Right after lunch we face a very steep set of stairs going down, and we are told that eventually they will not be as steep, I am certainly hoping that they are telling me the truth. We come to the impressive ruins at Phuyupatamarca and stop for some pictures before moving on. I have told everyone that it will take me so long to get down that they are not to wait dinner for me, just throw a doggy bag in my tent. That does not prove to be too much of an exaggeration. After a while every step down is agony as my knees are really starting to hurt and I can only imagine what Al must feel like with his knees that were bad before the start of this trek
. Al & I arrive at our campsite 12 hours after starting, wet, cold and hungry but to a round of applause from the porters. The applause does not make me feel any better. This proves to be our worst campsite. It is set up with tents very close together, on a narrow ledge where you risk falling off the ledge if you step more then a foot out of your tent. The porters outhouse is located just below our tents and the smell is overwhelming, this is one time I am happy not to have a great sense of smell. The one thing the campsite does have going for it is showers and Al and I have time for a shower before dinner. The attendant checks to make sure that we are married before sharing the shower room and in we go with all of our clean clothes to change into. The showers themselves are not too bad but the footpath to the shower stalls is filthy. After we get out of the shower we have to go to the sinks, hoist ourselves up onto the counter and wash our feet in the sink We try and balance to put our clothes back on so that we do not have to touch the floor again until we have our boots back on. After 3 days without a shower I am just grateful to have some of the dirt and repellent off of me.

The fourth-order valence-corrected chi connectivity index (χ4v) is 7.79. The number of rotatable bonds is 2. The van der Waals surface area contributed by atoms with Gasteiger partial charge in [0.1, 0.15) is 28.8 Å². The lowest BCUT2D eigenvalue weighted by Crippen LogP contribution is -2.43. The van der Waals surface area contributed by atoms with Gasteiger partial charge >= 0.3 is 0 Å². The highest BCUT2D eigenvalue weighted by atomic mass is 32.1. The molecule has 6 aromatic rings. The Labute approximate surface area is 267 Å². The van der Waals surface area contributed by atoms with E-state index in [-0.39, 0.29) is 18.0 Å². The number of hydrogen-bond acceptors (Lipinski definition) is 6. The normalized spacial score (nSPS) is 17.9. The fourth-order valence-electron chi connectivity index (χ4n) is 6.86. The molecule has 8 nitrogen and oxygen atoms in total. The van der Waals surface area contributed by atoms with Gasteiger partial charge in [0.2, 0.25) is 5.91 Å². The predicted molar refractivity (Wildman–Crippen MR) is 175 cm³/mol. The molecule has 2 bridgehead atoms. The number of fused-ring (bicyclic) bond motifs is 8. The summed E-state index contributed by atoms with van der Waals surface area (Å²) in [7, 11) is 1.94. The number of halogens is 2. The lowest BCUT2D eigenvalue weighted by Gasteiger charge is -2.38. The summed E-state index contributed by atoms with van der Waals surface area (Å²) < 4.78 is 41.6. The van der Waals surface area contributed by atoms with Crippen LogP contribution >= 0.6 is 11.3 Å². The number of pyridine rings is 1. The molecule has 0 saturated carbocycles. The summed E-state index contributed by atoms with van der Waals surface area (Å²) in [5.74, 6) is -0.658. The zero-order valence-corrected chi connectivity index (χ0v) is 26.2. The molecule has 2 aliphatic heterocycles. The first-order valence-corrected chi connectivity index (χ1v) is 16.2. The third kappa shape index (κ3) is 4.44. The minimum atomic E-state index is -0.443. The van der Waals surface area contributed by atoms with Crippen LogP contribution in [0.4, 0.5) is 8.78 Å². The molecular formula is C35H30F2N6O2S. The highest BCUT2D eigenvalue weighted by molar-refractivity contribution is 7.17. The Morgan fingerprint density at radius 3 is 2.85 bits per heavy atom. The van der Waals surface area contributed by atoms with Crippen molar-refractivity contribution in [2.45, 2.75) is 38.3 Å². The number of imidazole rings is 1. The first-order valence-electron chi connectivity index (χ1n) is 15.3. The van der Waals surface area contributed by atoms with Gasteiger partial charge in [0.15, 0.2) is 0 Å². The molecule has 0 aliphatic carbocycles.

We just have time to head back to the food tent and join everyone for dinner. Everyone had a late tea except for us, and now it is dinner time. After dinner we get our outline for the morning. We are getting up at 4:00 a.m., we need to wear our headlamps as it will still be dark and then we head off to the gates where we will assemble before leaving for the Sun Gate. This is the part of the hike where everyone converges at the same point so there will be lots of teams in the early hours heading for the same gate and everyone wants to get there first. He warns us about how narrow the path will be, lots of steep stairs going up, and to stay close to the mountainside as there is sheer drop offs on the other side, even though it is covered in plant life. After the day I have had this is just too much for me and I go back to my tent and struggle with my emotions. I feel like Raggedy Ann with her red frizzy hair and her tear sliding down her cheek.
I wake up in the night to the sound of rain on the tent. Just what I had been dreading, a change of weather and now we will be doing the Inca Stairs in the rain. 3500 stairs, both up and down and up and down. I feel pretty quiet at breakfast as Joachim tells us that the stairs are steep and slippery, not to mention narrow in a lot of spots. We all bundle up in what rain gear we have and put dry clothes into plastic bags in our backpacks. Today is our longest hike 16 k and it is pouring rain. Today the cloud forest is really a cloud forest, wet and misty.